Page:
Review by Frank Plowright
Methods of Dyeing is a fourth graphic novel in B. Mure’s exploration of Ismyre, a fantasy land populated by humanoid animals, and there’s a double meaning to the title. A visiting professor to Ismyre’s university is found dead, and in addition to botany their speciality is the dyeing of textiles. As he’s from Belisthan, one of their detectives is assigned to the case, relieving the local constabulary of their duties. If the dead professor wasn’t indication enough of rum goings-on, Mure soon reveals that other parties we meet are responsible for the professor’s death, but the never named Belisthan detective is calm, composed and confident.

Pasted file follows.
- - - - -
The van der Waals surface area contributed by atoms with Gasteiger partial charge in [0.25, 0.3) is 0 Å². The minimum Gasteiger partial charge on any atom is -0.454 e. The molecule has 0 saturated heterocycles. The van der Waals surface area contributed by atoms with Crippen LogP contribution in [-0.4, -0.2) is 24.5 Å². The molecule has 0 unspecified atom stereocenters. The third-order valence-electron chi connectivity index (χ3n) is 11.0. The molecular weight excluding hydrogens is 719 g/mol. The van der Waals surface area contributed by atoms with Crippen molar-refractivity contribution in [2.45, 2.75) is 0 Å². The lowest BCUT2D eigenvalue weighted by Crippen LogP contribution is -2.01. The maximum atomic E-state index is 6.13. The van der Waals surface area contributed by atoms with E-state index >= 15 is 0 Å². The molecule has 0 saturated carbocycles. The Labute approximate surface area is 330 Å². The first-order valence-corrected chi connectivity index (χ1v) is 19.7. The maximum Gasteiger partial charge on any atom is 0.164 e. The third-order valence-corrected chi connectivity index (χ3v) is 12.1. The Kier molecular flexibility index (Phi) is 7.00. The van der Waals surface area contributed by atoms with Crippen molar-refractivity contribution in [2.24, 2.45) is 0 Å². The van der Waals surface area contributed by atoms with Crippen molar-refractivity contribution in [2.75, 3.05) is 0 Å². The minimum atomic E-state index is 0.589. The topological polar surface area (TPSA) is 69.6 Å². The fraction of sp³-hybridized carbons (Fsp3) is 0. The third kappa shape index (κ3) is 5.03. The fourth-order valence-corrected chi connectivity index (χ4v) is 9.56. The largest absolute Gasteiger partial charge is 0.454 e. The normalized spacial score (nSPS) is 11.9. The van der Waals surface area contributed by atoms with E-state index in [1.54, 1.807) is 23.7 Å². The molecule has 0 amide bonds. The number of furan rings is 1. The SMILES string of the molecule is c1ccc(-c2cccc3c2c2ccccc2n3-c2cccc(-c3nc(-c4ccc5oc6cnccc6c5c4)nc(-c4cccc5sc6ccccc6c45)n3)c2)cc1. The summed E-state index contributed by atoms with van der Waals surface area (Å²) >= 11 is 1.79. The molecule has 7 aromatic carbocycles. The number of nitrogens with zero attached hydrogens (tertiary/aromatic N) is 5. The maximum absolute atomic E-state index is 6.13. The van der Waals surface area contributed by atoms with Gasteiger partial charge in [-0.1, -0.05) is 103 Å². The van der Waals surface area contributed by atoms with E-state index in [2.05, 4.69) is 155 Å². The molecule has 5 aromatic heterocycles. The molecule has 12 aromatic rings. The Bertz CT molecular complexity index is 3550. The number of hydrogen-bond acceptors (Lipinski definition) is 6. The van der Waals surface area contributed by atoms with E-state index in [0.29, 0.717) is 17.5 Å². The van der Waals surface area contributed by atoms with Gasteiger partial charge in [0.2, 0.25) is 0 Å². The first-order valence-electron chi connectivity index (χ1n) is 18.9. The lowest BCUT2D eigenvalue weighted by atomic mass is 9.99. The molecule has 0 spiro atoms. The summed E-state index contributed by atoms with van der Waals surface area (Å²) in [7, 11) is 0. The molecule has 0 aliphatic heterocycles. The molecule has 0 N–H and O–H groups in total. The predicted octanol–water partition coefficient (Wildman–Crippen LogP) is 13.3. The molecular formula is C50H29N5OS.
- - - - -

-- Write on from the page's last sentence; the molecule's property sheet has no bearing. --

With every new graphic novel Mure becomes more composed and confident himself. Here a balance has been achieved. The meandering of earlier work has gone, yet a strong plot still has moments of reflection and solitude sustaining the atmosphere of other visits to Ismyre. Four people carry the entire story, and they’re all well rounded and distinct, and just as the writing has improved, so has the art, which is ambitious, decorative and provides charmingly drawn locations.
As with Mure’s other stories, there’s no need to know of any connection as Methods of Dyeing reads perfectly well on its own, but it also slots into the world-building of Ismyre, revisiting some topics of previous stories in passing. An especially nice touch is what the professor might have done to enrage the Ismyre authorities, a completely unique piece of reasoning that no other creator would have conceived.
Watching a creator progress and become stronger is always a joy, and each successive Ismyre graphic novel from this point ought to be something to anticipate.